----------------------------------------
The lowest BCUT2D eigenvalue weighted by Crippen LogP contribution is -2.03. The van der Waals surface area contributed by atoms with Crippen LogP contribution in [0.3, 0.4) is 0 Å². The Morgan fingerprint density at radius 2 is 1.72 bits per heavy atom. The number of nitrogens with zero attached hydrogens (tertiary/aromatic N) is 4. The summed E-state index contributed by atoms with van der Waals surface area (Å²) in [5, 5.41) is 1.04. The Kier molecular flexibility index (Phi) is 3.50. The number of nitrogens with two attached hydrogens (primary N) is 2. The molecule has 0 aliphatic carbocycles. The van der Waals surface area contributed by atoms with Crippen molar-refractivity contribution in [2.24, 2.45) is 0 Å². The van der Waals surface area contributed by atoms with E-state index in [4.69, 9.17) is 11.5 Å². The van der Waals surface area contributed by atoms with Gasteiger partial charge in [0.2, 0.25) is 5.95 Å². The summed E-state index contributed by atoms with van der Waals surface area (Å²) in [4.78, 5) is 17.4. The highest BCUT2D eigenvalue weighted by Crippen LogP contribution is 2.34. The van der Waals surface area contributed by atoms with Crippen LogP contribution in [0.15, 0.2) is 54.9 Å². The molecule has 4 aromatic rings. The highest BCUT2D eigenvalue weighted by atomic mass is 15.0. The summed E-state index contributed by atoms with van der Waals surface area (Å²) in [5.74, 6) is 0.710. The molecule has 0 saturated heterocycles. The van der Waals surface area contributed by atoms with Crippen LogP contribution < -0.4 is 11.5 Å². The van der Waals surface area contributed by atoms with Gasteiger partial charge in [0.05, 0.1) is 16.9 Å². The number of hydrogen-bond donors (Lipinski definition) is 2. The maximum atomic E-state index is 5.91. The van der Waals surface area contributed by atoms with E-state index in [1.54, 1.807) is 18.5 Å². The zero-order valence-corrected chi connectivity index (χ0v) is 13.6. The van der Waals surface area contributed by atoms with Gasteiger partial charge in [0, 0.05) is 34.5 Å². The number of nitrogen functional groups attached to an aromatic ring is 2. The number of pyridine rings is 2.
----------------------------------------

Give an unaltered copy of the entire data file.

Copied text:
The lowest BCUT2D eigenvalue weighted by Crippen LogP contribution is -2.03. The van der Waals surface area contributed by atoms with Crippen LogP contribution in [0.3, 0.4) is 0 Å². The Morgan fingerprint density at radius 2 is 1.72 bits per heavy atom. The number of nitrogens with zero attached hydrogens (tertiary/aromatic N) is 4. The summed E-state index contributed by atoms with van der Waals surface area (Å²) in [5, 5.41) is 1.04. The Kier molecular flexibility index (Phi) is 3.50. The number of nitrogens with two attached hydrogens (primary N) is 2. The molecule has 0 aliphatic carbocycles. The van der Waals surface area contributed by atoms with Crippen molar-refractivity contribution in [2.24, 2.45) is 0 Å². The van der Waals surface area contributed by atoms with E-state index in [4.69, 9.17) is 11.5 Å². The van der Waals surface area contributed by atoms with Gasteiger partial charge in [0.2, 0.25) is 5.95 Å². The summed E-state index contributed by atoms with van der Waals surface area (Å²) in [4.78, 5) is 17.4. The highest BCUT2D eigenvalue weighted by Crippen LogP contribution is 2.34. The van der Waals surface area contributed by atoms with Crippen LogP contribution in [0.15, 0.2) is 54.9 Å². The molecule has 4 aromatic rings. The highest BCUT2D eigenvalue weighted by atomic mass is 15.0. The summed E-state index contributed by atoms with van der Waals surface area (Å²) in [5.74, 6) is 0.710. The molecule has 0 saturated heterocycles. The van der Waals surface area contributed by atoms with Crippen LogP contribution < -0.4 is 11.5 Å². The van der Waals surface area contributed by atoms with Gasteiger partial charge in [0.05, 0.1) is 16.9 Å². The number of hydrogen-bond donors (Lipinski definition) is 2. The maximum atomic E-state index is 5.91. The van der Waals surface area contributed by atoms with E-state index in [1.54, 1.807) is 18.5 Å². The zero-order valence-corrected chi connectivity index (χ0v) is 13.6. The van der Waals surface area contributed by atoms with Gasteiger partial charge in [0, 0.05) is 34.5 Å². The number of nitrogen functional groups attached to an aromatic ring is 2. The number of pyridine rings is 2.